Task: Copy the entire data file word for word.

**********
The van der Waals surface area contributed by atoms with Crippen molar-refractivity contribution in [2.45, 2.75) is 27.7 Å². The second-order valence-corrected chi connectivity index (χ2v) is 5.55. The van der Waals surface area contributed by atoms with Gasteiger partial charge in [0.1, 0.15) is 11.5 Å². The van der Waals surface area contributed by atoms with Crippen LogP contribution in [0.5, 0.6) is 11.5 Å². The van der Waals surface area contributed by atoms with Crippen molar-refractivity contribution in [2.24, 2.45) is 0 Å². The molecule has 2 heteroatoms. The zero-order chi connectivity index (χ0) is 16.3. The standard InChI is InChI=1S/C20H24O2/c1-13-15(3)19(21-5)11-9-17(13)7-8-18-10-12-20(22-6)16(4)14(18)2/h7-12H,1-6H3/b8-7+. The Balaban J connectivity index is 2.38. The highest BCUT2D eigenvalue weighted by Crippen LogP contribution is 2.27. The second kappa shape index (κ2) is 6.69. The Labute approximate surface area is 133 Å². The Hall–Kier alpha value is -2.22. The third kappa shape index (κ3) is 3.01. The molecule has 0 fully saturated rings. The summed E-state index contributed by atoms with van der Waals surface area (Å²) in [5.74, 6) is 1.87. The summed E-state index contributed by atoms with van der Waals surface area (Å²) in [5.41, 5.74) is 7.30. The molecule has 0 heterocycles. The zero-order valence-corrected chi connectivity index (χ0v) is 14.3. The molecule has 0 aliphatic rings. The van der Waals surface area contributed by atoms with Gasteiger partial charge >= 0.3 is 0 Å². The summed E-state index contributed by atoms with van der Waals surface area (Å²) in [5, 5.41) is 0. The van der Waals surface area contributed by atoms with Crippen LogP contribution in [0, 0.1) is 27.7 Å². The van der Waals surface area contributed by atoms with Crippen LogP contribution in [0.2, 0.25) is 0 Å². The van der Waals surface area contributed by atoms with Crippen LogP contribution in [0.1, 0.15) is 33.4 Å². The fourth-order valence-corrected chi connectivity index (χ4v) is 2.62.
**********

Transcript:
The van der Waals surface area contributed by atoms with Crippen molar-refractivity contribution in [2.45, 2.75) is 27.7 Å². The second-order valence-corrected chi connectivity index (χ2v) is 5.55. The van der Waals surface area contributed by atoms with Gasteiger partial charge in [0.1, 0.15) is 11.5 Å². The van der Waals surface area contributed by atoms with Crippen LogP contribution in [0.5, 0.6) is 11.5 Å². The van der Waals surface area contributed by atoms with Crippen molar-refractivity contribution in [2.24, 2.45) is 0 Å². The molecule has 2 heteroatoms. The zero-order chi connectivity index (χ0) is 16.3. The standard InChI is InChI=1S/C20H24O2/c1-13-15(3)19(21-5)11-9-17(13)7-8-18-10-12-20(22-6)16(4)14(18)2/h7-12H,1-6H3/b8-7+. The Balaban J connectivity index is 2.38. The highest BCUT2D eigenvalue weighted by Crippen LogP contribution is 2.27. The second kappa shape index (κ2) is 6.69. The Labute approximate surface area is 133 Å². The Hall–Kier alpha value is -2.22. The third kappa shape index (κ3) is 3.01. The molecule has 0 fully saturated rings. The summed E-state index contributed by atoms with van der Waals surface area (Å²) in [5.74, 6) is 1.87. The summed E-state index contributed by atoms with van der Waals surface area (Å²) in [5.41, 5.74) is 7.30. The molecule has 0 heterocycles. The zero-order valence-corrected chi connectivity index (χ0v) is 14.3. The molecule has 0 aliphatic rings. The van der Waals surface area contributed by atoms with Gasteiger partial charge >= 0.3 is 0 Å². The summed E-state index contributed by atoms with van der Waals surface area (Å²) in [5, 5.41) is 0. The van der Waals surface area contributed by atoms with Crippen LogP contribution in [0, 0.1) is 27.7 Å². The van der Waals surface area contributed by atoms with Crippen LogP contribution in [0.2, 0.25) is 0 Å². The van der Waals surface area contributed by atoms with Crippen LogP contribution in [0.1, 0.15) is 33.4 Å². The fourth-order valence-corrected chi connectivity index (χ4v) is 2.62.